May 14, 2015

A Hospital Trap to Avoid

More and more people are being lured into this trap every day and the hospitals are doing this to raise revenue. Just be careful when being admitted to a hospital. You won't know until you get the bill that you were admitted on an observation status instead of an inpatient status. What is the difference you ask?

Inpatient means that your insurance will be billed and you may have a copay. Observation status means that your insurance won't be billed and the full bill will be yours to pay since you were considered an “outpatient.” The hospitals can change your status at any time without notifying you of the change and this makes it more difficult for you to dispute the charges.

A study released by Brown University in mid-2012 showed that across the United States, hospital admissions had decreased slightly even though the population of Medicare patients had risen. It also showed that patients kept under observational status had increased 25%. Further, those who were kept under observation status, on average, were staying longer than ever before - up to 72 hours without being admitted. These statistics led experts to try to explain why so few patients were being admitted.

Hospitals make money on patients they assign to observational status and they know what they are doing. If a patient is assigned observational status, then he/she is considered an "outpatient," meaning that he/she is not admitted to the hospital. It can be very lucrative for the hospital to assign that patient outpatient status without formally admitting him/her. Here's how:
  1. Some insurance companies, including Medicare, don't consider observation status as an admission, and therefore won't cover the cost as they would if the patient was hospitalized. That means the patient can be charged cash for their visit. The cash payment for an outpatient visit is far higher than reimbursement from insurance for an admitted patient's stay because, of course, insurance companies negotiate far lower rates for the patients they pay for.
  2. Medicare does not totally reimburse hospitals for patients who are readmitted within 30 days of leaving the hospital previously. That means that if a Medicare patient was hospitalized, then sent home, and reappears in the emergency room within 30 days, the hospital will be penalized for the readmission. By putting a patient on observational status, they avoid the penalty, and they can charge the patient cash, too.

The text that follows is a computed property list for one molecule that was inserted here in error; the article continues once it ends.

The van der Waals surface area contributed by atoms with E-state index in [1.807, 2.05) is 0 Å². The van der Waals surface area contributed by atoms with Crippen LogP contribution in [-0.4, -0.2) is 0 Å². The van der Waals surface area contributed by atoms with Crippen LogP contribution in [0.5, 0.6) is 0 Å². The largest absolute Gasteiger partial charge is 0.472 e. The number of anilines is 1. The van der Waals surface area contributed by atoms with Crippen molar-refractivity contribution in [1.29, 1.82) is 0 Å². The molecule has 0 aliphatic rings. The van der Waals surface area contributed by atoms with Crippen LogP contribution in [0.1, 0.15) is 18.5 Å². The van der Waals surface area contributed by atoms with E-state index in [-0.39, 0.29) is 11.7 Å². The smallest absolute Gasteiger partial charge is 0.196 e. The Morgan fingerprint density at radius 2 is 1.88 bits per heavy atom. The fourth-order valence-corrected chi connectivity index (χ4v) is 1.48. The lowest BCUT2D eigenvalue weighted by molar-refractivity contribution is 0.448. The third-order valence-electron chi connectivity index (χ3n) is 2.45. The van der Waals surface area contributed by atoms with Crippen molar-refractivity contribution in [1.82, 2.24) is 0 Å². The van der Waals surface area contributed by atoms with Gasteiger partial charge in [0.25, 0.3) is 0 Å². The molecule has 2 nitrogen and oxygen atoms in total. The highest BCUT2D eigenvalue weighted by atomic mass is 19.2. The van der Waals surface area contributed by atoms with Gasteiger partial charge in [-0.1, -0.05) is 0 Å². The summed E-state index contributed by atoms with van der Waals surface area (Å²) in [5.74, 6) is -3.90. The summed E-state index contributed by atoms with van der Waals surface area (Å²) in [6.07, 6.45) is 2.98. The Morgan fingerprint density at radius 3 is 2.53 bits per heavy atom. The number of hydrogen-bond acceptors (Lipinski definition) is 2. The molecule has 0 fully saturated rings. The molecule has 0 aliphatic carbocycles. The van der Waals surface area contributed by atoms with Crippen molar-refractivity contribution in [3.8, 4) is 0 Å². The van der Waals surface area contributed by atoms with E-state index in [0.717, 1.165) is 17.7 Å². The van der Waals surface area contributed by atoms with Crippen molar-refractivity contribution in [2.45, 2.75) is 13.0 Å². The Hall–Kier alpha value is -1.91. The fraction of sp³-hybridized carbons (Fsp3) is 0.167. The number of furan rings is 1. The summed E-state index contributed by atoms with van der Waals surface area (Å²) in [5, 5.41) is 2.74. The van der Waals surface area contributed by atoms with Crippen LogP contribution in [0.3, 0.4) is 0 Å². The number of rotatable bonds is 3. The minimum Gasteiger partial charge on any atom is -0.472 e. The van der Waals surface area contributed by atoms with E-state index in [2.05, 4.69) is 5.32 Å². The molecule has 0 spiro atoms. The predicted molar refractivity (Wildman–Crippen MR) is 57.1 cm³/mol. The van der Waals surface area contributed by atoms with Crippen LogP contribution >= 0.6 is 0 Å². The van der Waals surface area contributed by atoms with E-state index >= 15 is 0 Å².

Once the hospital makes the status observational there are problems for most patients.
  1. The out-of-pocket costs are higher. Particularly for Medicare patients - if they aren't admitted to the hospital, even if they stay there, the hospital can charge them for many things Medicare doesn't cover if Part B coverage is used. The latest ruling (2014) from CMS says that Medicare patients must be formally admitted, and stay in the hospital overnight for two midnights.

  2. Medical care can be compromised. Hospital stays are so short these days because insurance reimbursements are so low once a patient gets past a certain point in his/her care. That means there are some patients who are being sent home too early. If they begin to get sick again, or find themselves in unmanageable pain, they will try to return to the hospital. But if the hospital is reluctant to admit them, those patients may not get the care they need. The "observation status" designation can compromise the care they get because they have not been fully admitted to the hospital and are therefore not fully part of the hospital process of caring for patients.

  3. Medicare patients who must be admitted to a nursing home are required to be fully hospitalized prior to nursing home admission if they expect Medicare to pay for their nursing home stay. If a patient had been put on observation status instead of fully admitted, then there will be no nursing home reimbursement - that can amount to hundreds of thousands or more. If Medicare is to cover any nursing home costs, the patient must be formally admitted to the hospital for at least three midnights (not the same rule as the two-midnight rule mentioned above.)
This addresses only Medicare patients, however, if your healthcare is covered by a private payer, or another government payer (Tricare, Medicaid) then you would be wise to check with them to find out if your observation status is covered. As time goes on, this policy of not paying for observation status may become a trick used by all payers - and hospitals - to offset lower reimbursements.

Hospitals are becoming more creative in the way they treat patients and with the bonuses they are paying the executive officers, they will continue to harm the patients. If not medical harm, the hospitals will cause financial harm.

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